Music Reviews

Lawrence English: Cruel Optimism

 Posted by Vito Camarretta (@)   Ambient / Electronica / Ethereal / Dub / Soundscapes / Abstract
Experimental / Avantgarde / Weird & Wired / Glitch / Noise / Field Recording
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Mar 26 2017
Artist: Lawrence English (@)
Title: Cruel Optimism
Format: LP
Label: Room40
Rated: *****
This new impressive release by Lawrence English immediately barges into listeners' mind through a sort of thud and magnetic lapping on the initial "Hard Rain", rendering a magnetic and somehow urgent sense of pensive tragedy, which manages to push them in the meditative pool, inspiring the whole release. Named after the title of an essay by American theorist Lauren Berlant (it also inspired "Cruel Optimist", a song by Brooklyn-based melodic punk band Worriers, led by songwriter, singer and feminist Lauren Denitzio, but I preferred the sonic language chosen by Lawrence to a part of the content of that essay), the sparkle of the inspiration, enflaming "Cruel Optimism", was a reflection about the (consuming, augmenting and shaping) effects of power on two related aspects of human conditions, obsession and fragility. Unlike the screaming of liberation yelled by the above-mentioned punk band, which was almost concomitant to the publishing of that essay, the more concerned halo mantling the ten tracks of Lawrence's output sound more anchored to the somehow unexpected pronouncement of contemporary human history. The connection between the surrounding meditation behind this album and Berlant's essay got explained by the author as follows: "In Cruel Optimism, I found some critical readings around the issues that have fuelled so much of the music I have been making recently. Beyond her keen analysis of the relations of attachment as they pertain to conditions of possibility in the everyday, it was particularly her writing around trauma I found deeply affecting. It was a jumping off point from which a plague of unsettling impressions of suffering, intolerance and ignorance could be unpacked and utilised as fuel over and above pointless frustration.". Most of the ten flowing movements are drones built on elongated voice-like choirs, intensely fluttering single tones, subtle chimes, muffled thundering hits, reaching the apex on tracks where Lawrence dramatise the previously described sense of tragedy by banging hits such as "Hammering a Screw" or the majestic "Object of Projection". During the listening, your mind could land on some of the contemporary historical events and the subsequent thoughts related to them that partially inspired Lawrence himself - he mainly quoted the new wave of humanitarian and refugee crisis as well as the emblematic photo of that tiny body on the shore by Alan Kurdi, the striking drones in many parts of the planet, the black lives matter movement, the use of sonic weapòons against civilians, Us and Uk recent elections, the serpentine return of racism and sexism -, but "Cruel Optimism" is also "an encouragement to press forward towards more profound futures" in Lawrence's words. Someone could ask if such a kind of "functional" album are really necessary and maybe such a feedback could make sense. Decades ago. Nowadays the situation is so concerning that some ways (or sonic protests, if you prefer to consider in a different way) of escaping from the lobotomizing musical mainstream are somehow necessary.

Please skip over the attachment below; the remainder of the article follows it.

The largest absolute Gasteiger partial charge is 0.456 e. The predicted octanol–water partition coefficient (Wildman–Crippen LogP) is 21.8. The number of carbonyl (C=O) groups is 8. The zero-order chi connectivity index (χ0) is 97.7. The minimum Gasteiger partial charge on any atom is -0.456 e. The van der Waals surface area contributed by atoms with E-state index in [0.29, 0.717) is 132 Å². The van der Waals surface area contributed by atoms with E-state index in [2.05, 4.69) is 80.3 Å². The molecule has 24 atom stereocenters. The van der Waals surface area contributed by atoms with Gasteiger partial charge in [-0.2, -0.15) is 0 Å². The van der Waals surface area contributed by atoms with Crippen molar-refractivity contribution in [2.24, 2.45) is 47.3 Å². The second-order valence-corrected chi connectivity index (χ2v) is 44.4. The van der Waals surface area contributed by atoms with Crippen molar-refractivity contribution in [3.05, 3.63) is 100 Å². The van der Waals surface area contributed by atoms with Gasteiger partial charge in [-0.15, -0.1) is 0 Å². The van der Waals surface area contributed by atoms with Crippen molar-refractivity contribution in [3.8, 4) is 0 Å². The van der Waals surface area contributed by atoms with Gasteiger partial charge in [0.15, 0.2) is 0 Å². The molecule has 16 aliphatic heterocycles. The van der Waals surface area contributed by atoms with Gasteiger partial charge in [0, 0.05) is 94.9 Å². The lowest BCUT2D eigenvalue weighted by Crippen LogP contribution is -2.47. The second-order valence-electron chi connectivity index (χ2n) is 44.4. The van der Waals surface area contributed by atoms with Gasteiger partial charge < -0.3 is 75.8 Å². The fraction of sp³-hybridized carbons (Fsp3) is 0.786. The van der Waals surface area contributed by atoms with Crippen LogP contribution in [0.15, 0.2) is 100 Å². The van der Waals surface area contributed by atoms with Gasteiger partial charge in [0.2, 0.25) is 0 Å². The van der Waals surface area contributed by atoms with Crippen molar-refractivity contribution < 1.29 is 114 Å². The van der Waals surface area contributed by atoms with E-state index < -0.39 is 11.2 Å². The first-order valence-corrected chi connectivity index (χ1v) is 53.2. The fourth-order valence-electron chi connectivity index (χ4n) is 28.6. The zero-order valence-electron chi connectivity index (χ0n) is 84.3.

S S S S: Just Dead Stars For Dead Eyes

 Posted by Stuart Bruce (@)   Ambient / Electronica / Ethereal / Dub / Soundscapes / Abstract
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Mar 24 2017
Artist: S S S S
Title: Just Dead Stars For Dead Eyes
Format: 12" vinyl + Download
Label: Hallow Ground
Though described as the product of found sound from a two-week residency in a performing arts centre, this is not ambiences and room tones. Certainly those ingredients are somewhere in the mix, but the whole soundscape is so drowned in dark synthetic bass noise that any sense of the centre’s original atmosphere is long, long gone. An actor, also based in the centre, has been recorded talking, possibly rehearsing, and his crushed and unintelligible voice is a constant presence, but again any sense of meaning or purpose is gone.

After a relentless opening, the first part calms down, relatively speaking, with the bass notes settling to a steady electronic throb and some awkward-sounding percussive hits and stretches echoing around on top. If this were real-life ambience, the sense of impending threat would be palpable.

The second part has a similar structure, opening with a sonic affront that’s higher pitched and more gaseous before thinning out into a broader hum, with the surprise and brief inclusion of a rather sci-fi three-note repeating glass-like melody. The sustained notes of suspense are littered with glitchy and backwards vocal snippets and formless percussive noises. There’s a cameo in the final minutes from the real unprocessed ambience underneath soft choral notes, as part of an almost anachronistically harmonious resolution.

This is a well-planned, thick gloopy wave of noises and details that reinvents whatever space it was originally recorded in into something wholly unrecognisable, and at times unwelcoming. Ambience twisted, with attitude.

Golden Diskó Ship: Imaginary Boys

 Posted by Stuart Bruce (@)   Ambient / Electronica / Ethereal / Dub / Soundscapes / Abstract
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Mar 22 2017
Artist: Golden Diskó Ship
Title: Imaginary Boys
Format: 12" vinyl + Download
Label: Karlrecords (@)